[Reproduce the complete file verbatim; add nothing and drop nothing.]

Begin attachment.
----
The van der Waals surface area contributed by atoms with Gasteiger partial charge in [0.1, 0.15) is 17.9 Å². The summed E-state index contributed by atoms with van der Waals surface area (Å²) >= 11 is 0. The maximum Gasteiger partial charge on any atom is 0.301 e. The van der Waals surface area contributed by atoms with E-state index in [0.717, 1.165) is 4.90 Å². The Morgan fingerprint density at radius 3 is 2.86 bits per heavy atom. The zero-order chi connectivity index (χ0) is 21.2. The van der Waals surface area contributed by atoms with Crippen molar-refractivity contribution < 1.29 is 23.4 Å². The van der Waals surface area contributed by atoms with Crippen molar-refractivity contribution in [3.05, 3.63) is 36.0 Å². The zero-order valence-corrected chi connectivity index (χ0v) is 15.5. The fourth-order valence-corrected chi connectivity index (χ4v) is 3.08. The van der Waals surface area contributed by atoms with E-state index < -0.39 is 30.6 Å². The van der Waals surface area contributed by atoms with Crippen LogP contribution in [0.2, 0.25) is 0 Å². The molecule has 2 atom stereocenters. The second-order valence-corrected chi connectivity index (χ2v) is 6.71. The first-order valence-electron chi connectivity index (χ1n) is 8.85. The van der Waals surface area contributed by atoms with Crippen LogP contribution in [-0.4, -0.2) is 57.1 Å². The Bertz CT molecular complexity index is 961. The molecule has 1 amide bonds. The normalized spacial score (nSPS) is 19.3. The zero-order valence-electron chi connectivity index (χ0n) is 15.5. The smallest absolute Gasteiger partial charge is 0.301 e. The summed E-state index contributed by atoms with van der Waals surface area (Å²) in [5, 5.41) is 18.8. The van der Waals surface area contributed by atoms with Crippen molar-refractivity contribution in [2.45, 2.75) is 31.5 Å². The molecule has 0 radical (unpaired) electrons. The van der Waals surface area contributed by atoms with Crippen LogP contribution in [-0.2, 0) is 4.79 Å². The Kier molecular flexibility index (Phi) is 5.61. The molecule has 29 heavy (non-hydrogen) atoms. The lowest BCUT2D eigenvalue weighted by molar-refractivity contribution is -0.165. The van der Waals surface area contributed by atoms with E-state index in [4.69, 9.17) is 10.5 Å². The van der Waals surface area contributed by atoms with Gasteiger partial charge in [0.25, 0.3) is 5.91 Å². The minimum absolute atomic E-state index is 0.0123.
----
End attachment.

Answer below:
The van der Waals surface area contributed by atoms with Gasteiger partial charge in [0.1, 0.15) is 17.9 Å². The summed E-state index contributed by atoms with van der Waals surface area (Å²) >= 11 is 0. The maximum Gasteiger partial charge on any atom is 0.301 e. The van der Waals surface area contributed by atoms with E-state index in [0.717, 1.165) is 4.90 Å². The Morgan fingerprint density at radius 3 is 2.86 bits per heavy atom. The zero-order chi connectivity index (χ0) is 21.2. The van der Waals surface area contributed by atoms with Crippen molar-refractivity contribution < 1.29 is 23.4 Å². The van der Waals surface area contributed by atoms with Crippen molar-refractivity contribution in [3.05, 3.63) is 36.0 Å². The zero-order valence-corrected chi connectivity index (χ0v) is 15.5. The fourth-order valence-corrected chi connectivity index (χ4v) is 3.08. The van der Waals surface area contributed by atoms with E-state index < -0.39 is 30.6 Å². The van der Waals surface area contributed by atoms with Crippen LogP contribution in [0.2, 0.25) is 0 Å². The molecule has 2 atom stereocenters. The second-order valence-corrected chi connectivity index (χ2v) is 6.71. The first-order valence-electron chi connectivity index (χ1n) is 8.85. The van der Waals surface area contributed by atoms with Crippen LogP contribution in [-0.4, -0.2) is 57.1 Å². The Bertz CT molecular complexity index is 961. The molecule has 1 amide bonds. The normalized spacial score (nSPS) is 19.3. The zero-order valence-electron chi connectivity index (χ0n) is 15.5. The smallest absolute Gasteiger partial charge is 0.301 e. The summed E-state index contributed by atoms with van der Waals surface area (Å²) in [5, 5.41) is 18.8. The van der Waals surface area contributed by atoms with Crippen molar-refractivity contribution in [2.45, 2.75) is 31.5 Å². The molecule has 0 radical (unpaired) electrons. The van der Waals surface area contributed by atoms with Crippen LogP contribution in [-0.2, 0) is 4.79 Å². The Kier molecular flexibility index (Phi) is 5.61. The molecule has 29 heavy (non-hydrogen) atoms. The lowest BCUT2D eigenvalue weighted by molar-refractivity contribution is -0.165. The van der Waals surface area contributed by atoms with E-state index in [4.69, 9.17) is 10.5 Å². The van der Waals surface area contributed by atoms with Gasteiger partial charge in [0.25, 0.3) is 5.91 Å². The minimum absolute atomic E-state index is 0.0123.